Welcome to the first historical fiction round up of 2018. January has been a huge month for new releases by Australian women writers within the historical fiction category, and along with all of that holiday summer reading, there’s been an incredible 61 reviews on 39 books logged into our database since the beginning of 2018. Thank you so much to everyone who contributed this past month. Your support for the challenge and our Australian women writers is so valued.
There’s a tie for most reviewed book this month. And I’m so pleased to announce that it is between two authors who are both ardent supporters of our challenge, Louise Allan and Kali Napier. Congratulations to both of them on releasing their debut novels and with such success! Both have seven reviews with Ashleigh from The Book Muse, Claire Holderness, and myself, having reviewed both titles.
Rebecca Bowyer does a lovely job of summing up The Sisters’ Song by Louise Allan:
The Sisters’ Song is a story about the cruelty of women being at the mercy of their own bodies, and the expectations of a society which believed a woman’s place – and her happiness – was in the home.
By tracing the lives of Ida and Nora, debut author Louise Allan illustrates in stark detail how wrong this assumption is, and how many lives were destroyed by the insistence that all women were better off with babies. This is a wonderfully written family saga spanning 70 years.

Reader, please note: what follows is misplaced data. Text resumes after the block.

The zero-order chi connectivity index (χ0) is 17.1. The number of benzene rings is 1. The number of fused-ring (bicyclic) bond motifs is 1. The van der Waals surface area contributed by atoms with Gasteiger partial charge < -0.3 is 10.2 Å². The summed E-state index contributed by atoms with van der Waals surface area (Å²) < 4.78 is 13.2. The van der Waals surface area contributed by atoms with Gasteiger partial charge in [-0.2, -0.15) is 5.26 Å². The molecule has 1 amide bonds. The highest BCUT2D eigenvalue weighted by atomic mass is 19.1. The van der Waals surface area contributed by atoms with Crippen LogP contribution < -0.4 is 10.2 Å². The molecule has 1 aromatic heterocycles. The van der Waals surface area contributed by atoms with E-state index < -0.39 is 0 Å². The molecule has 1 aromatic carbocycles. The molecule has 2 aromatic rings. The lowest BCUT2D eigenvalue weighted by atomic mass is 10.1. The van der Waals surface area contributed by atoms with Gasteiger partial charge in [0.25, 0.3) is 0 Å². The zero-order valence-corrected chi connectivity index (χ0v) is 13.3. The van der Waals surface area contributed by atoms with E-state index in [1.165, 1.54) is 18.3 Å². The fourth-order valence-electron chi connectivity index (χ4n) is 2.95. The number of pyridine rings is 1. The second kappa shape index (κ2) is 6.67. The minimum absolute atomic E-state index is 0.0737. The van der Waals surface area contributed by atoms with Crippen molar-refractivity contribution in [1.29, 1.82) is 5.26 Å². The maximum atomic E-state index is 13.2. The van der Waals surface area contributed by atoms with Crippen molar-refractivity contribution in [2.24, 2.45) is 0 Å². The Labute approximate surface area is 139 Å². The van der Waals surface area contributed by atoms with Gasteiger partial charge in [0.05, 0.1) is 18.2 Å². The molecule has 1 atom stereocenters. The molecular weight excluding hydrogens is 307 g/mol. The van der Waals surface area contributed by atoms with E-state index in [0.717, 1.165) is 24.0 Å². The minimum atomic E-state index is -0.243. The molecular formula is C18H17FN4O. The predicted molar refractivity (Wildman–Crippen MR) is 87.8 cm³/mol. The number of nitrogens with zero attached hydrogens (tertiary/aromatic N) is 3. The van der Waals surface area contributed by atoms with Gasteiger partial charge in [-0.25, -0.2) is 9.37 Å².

Likewise, Sarah Ridout does The Secrets at Ocean’s Edge justice with this summation:
Kali Napier’s evocative debut ‘The Secrets at Ocean’s Edge’ is set in Depression era rural and coastal Western Australia with a cast of interlocking characters pushed to the limit. Their flaws and dramas are well paced and revealed throughout. The prism of racism through which the characters interact, is well done and showcases Napier’s professional expertise. The powerless place of women in the era, socially and economically, is key to the book and shown throughout the restricted decision making of Lily, Mrs Feehely, and other female characters. Napier’s writing soars describing the varied landscapes, the horrors of war and racial injustice.
Head over to our books reviewed page and search for these novels by title if you’d like to read more reviews. There are some splendid things being said about both of them.
The Art of Preserving Love by Ada Langton is a very new release, and it attracted two reviews. With such a glorious cover, Kim Kelly gave an in-depth account of how this novel has more than just a pretty face:
Despite its somewhat chocolate-boxy cover, though, The Art of Preserving Love is no typical romance. More concerned with waiting and learning the lessons of patience than it is with passion, this novel is a maze of intriguing teasers strung out with the mad sort of logic abiding desire brings.